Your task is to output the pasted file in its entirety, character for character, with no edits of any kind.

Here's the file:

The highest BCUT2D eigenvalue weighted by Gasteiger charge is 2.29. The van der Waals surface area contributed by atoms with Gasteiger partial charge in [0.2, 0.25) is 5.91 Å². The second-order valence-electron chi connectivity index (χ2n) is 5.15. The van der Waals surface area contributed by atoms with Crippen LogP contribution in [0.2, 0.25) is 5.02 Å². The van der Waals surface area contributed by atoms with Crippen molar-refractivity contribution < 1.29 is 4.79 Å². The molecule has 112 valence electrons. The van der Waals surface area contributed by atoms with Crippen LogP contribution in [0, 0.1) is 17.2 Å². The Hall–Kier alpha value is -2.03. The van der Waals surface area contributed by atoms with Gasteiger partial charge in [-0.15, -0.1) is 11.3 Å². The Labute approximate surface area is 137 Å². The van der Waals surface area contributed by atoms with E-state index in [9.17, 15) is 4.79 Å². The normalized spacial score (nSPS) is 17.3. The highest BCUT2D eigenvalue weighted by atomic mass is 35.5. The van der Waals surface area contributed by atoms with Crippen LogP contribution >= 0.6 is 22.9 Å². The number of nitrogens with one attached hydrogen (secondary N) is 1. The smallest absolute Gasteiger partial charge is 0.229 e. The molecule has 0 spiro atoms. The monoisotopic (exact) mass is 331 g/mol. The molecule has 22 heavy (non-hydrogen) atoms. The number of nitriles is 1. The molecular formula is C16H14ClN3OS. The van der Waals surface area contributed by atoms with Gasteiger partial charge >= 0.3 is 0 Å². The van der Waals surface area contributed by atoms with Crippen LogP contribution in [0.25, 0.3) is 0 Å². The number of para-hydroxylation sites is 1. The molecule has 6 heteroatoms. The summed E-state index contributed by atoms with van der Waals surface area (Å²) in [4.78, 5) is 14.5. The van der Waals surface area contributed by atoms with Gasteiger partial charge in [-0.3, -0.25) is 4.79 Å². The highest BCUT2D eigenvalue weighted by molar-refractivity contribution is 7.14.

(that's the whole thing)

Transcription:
The highest BCUT2D eigenvalue weighted by Gasteiger charge is 2.29. The van der Waals surface area contributed by atoms with Gasteiger partial charge in [0.2, 0.25) is 5.91 Å². The second-order valence-electron chi connectivity index (χ2n) is 5.15. The van der Waals surface area contributed by atoms with Crippen LogP contribution in [0.2, 0.25) is 5.02 Å². The van der Waals surface area contributed by atoms with Crippen molar-refractivity contribution < 1.29 is 4.79 Å². The molecule has 112 valence electrons. The van der Waals surface area contributed by atoms with Crippen LogP contribution in [0, 0.1) is 17.2 Å². The Hall–Kier alpha value is -2.03. The van der Waals surface area contributed by atoms with Gasteiger partial charge in [-0.15, -0.1) is 11.3 Å². The Labute approximate surface area is 137 Å². The van der Waals surface area contributed by atoms with E-state index in [9.17, 15) is 4.79 Å². The normalized spacial score (nSPS) is 17.3. The highest BCUT2D eigenvalue weighted by atomic mass is 35.5. The van der Waals surface area contributed by atoms with Crippen LogP contribution >= 0.6 is 22.9 Å². The number of nitrogens with one attached hydrogen (secondary N) is 1. The smallest absolute Gasteiger partial charge is 0.229 e. The molecule has 0 spiro atoms. The monoisotopic (exact) mass is 331 g/mol. The molecule has 22 heavy (non-hydrogen) atoms. The number of nitriles is 1. The molecular formula is C16H14ClN3OS. The van der Waals surface area contributed by atoms with Gasteiger partial charge >= 0.3 is 0 Å². The van der Waals surface area contributed by atoms with Crippen LogP contribution in [0.25, 0.3) is 0 Å². The number of para-hydroxylation sites is 1. The molecule has 6 heteroatoms. The summed E-state index contributed by atoms with van der Waals surface area (Å²) in [4.78, 5) is 14.5. The van der Waals surface area contributed by atoms with Gasteiger partial charge in [-0.3, -0.25) is 4.79 Å². The highest BCUT2D eigenvalue weighted by molar-refractivity contribution is 7.14.